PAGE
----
- Francis “Frank” Merino (Beaumont) proves to be a constant gardener, a single parent raising his adored daughter Emmy (McCann).
- Sammy Weaver (Caesar) is an up-and-coming stage comedian, and Janet recognizes how gifted he is as he delivers one of his routines for her.
- And the fifth man, as she by now realizes, is Smitty himself, with whom she’s beginning to fall in love—a sentiment he returns.
Each of the four mental expeditions she makes under Smitty’s guidance brings with it some sort of life lesson for her, and she has to face some unpalatable truths: that she never really loved David, that through her habitual bossiness, pragmatism, lack of introspection and habit of rushing to judgment, she inhibited his hopes. It’s no spoiler to tell you that her facing and accepting these truths cures her paralysis.
Yet there are other, even uglier truths to come out this evening, because Smitty has been hiding from the world—and, through resorting to the bottle, from himself—a far greater guilt. It’s only once he manages to match her courage that he too can rid himself of his disability and the pair can be free to love each other.
There’s quite a lot of plot missing from the above summary, but that should be enough to give an idea of what the movie’s about.
The “waking dreams” that constitute Janet’s visits to other people’s lives are imaginatively staged, sometimes in a stripped-down stylized manner, sometimes adopting semi-abstract visuals—as during her trip to Barney’s bar, where Joe and Katie work, and whose crowded clientele find representation only as shadows:
The comedy routine we get from the character Sammy Weaver has a laudably ambitious sense of the surreal to it that I’m sure I’d appreciate more if I could stand Sid Caesar’s stage persona. Meanwhile, Janet’s indignant impatience with what she regards as other people’s stupidly unrealistic aspirations is slyly matched by her attending nurse (a great little performance from Horne), who tries sensibly to chide her out of her notion that she’s been experiencing anything more than dreams.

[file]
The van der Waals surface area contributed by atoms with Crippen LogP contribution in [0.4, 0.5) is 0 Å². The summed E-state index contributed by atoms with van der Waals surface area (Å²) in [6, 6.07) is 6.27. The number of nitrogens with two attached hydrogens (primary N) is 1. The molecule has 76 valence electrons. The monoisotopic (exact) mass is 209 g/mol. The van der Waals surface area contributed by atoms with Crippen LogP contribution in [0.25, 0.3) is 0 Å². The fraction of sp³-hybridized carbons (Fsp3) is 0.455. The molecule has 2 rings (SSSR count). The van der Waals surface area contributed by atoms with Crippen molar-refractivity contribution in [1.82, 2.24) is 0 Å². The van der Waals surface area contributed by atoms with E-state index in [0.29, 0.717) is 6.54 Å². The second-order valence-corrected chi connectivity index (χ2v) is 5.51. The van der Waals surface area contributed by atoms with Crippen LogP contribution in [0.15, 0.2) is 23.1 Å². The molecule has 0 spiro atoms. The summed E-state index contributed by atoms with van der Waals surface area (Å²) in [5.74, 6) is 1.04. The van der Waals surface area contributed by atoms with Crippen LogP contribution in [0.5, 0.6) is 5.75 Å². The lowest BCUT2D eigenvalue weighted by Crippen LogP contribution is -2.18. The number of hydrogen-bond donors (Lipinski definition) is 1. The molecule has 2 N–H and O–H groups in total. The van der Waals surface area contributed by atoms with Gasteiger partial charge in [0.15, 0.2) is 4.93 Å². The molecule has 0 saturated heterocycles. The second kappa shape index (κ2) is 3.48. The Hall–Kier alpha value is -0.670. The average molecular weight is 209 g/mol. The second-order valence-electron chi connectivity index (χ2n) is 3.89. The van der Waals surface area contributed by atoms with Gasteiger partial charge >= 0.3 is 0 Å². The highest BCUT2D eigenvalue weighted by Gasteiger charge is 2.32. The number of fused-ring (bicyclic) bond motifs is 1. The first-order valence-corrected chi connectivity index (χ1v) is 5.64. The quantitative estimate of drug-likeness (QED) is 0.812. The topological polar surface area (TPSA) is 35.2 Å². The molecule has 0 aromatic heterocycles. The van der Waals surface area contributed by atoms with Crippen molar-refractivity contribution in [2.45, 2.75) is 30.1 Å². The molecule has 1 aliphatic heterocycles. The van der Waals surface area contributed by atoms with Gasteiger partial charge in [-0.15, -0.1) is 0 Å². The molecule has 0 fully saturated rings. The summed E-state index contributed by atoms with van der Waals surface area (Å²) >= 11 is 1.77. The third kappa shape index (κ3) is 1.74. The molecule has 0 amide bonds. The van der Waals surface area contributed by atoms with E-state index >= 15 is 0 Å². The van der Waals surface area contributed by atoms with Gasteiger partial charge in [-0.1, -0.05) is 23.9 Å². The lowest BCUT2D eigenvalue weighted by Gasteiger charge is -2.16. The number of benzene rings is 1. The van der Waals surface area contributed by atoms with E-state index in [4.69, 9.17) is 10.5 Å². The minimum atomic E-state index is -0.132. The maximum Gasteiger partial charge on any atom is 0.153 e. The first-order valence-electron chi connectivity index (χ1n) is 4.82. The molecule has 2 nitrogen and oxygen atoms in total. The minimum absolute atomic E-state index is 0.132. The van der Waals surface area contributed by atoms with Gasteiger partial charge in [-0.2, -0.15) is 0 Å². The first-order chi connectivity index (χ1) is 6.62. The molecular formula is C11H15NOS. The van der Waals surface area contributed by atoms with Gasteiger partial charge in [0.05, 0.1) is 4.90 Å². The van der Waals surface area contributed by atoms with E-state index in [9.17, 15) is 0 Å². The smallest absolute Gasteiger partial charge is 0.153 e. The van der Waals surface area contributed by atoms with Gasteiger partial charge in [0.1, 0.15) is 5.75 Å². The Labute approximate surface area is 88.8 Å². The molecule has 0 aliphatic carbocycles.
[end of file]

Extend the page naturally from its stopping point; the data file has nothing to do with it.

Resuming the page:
All in all, then, this is an impressive production, often surprisingly powerful, one that declines for the most part to default to feel-good solutions to the various human problems it raises. Similarly, in terms of its staging, there’s the feeling that, at every point where there was a choice between an easy option and a better option, the makers chose the latter. This oddly disguises—at least it did for this viewer, until I thought about it later—the fact that the movie’s essentially a two-hander: there are plenty of other actors on view beyond the leading pair, but almost all of them have little more than cameo roles. (A special mention, though, of Frank Orth as Danny, the barman with a conscience.) The two carry the burden of the movie with the kind of skill you’d expect: Rosalind Russell is splendid as the strident Janet while Melvyn Douglas reminds us of quite how masterful an actor he was.
So, not a film noir, but definitely a denizen of that hinterland of film noir this site was designed to address.